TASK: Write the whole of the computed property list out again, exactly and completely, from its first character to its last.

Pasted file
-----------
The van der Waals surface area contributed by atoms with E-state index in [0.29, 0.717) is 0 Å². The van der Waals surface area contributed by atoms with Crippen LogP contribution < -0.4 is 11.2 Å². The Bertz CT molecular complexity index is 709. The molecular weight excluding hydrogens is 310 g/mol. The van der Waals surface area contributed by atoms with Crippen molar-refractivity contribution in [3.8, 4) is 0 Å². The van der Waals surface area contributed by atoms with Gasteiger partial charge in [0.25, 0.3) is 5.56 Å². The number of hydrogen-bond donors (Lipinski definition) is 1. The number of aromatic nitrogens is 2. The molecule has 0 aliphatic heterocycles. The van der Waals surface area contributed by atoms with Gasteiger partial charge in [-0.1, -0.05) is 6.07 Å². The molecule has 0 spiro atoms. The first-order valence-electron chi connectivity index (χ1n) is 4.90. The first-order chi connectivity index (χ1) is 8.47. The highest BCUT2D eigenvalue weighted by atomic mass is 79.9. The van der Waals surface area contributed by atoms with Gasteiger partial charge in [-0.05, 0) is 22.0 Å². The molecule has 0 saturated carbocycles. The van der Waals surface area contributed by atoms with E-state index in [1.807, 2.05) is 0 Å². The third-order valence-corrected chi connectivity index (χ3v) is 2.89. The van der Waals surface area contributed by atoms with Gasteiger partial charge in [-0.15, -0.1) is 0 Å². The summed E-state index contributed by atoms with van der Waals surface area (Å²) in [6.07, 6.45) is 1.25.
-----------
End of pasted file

The van der Waals surface area contributed by atoms with E-state index in [0.29, 0.717) is 0 Å². The van der Waals surface area contributed by atoms with Crippen LogP contribution < -0.4 is 11.2 Å². The Bertz CT molecular complexity index is 709. The molecular weight excluding hydrogens is 310 g/mol. The van der Waals surface area contributed by atoms with Crippen molar-refractivity contribution in [3.8, 4) is 0 Å². The van der Waals surface area contributed by atoms with Gasteiger partial charge in [0.25, 0.3) is 5.56 Å². The number of hydrogen-bond donors (Lipinski definition) is 1. The number of aromatic nitrogens is 2. The molecule has 0 aliphatic heterocycles. The van der Waals surface area contributed by atoms with Gasteiger partial charge in [-0.1, -0.05) is 6.07 Å². The molecule has 0 spiro atoms. The first-order valence-electron chi connectivity index (χ1n) is 4.90. The first-order chi connectivity index (χ1) is 8.47. The highest BCUT2D eigenvalue weighted by atomic mass is 79.9. The van der Waals surface area contributed by atoms with Gasteiger partial charge in [-0.05, 0) is 22.0 Å². The molecule has 0 saturated carbocycles. The van der Waals surface area contributed by atoms with E-state index in [1.807, 2.05) is 0 Å². The third-order valence-corrected chi connectivity index (χ3v) is 2.89. The van der Waals surface area contributed by atoms with Gasteiger partial charge in [-0.15, -0.1) is 0 Å². The summed E-state index contributed by atoms with van der Waals surface area (Å²) in [6.07, 6.45) is 1.25.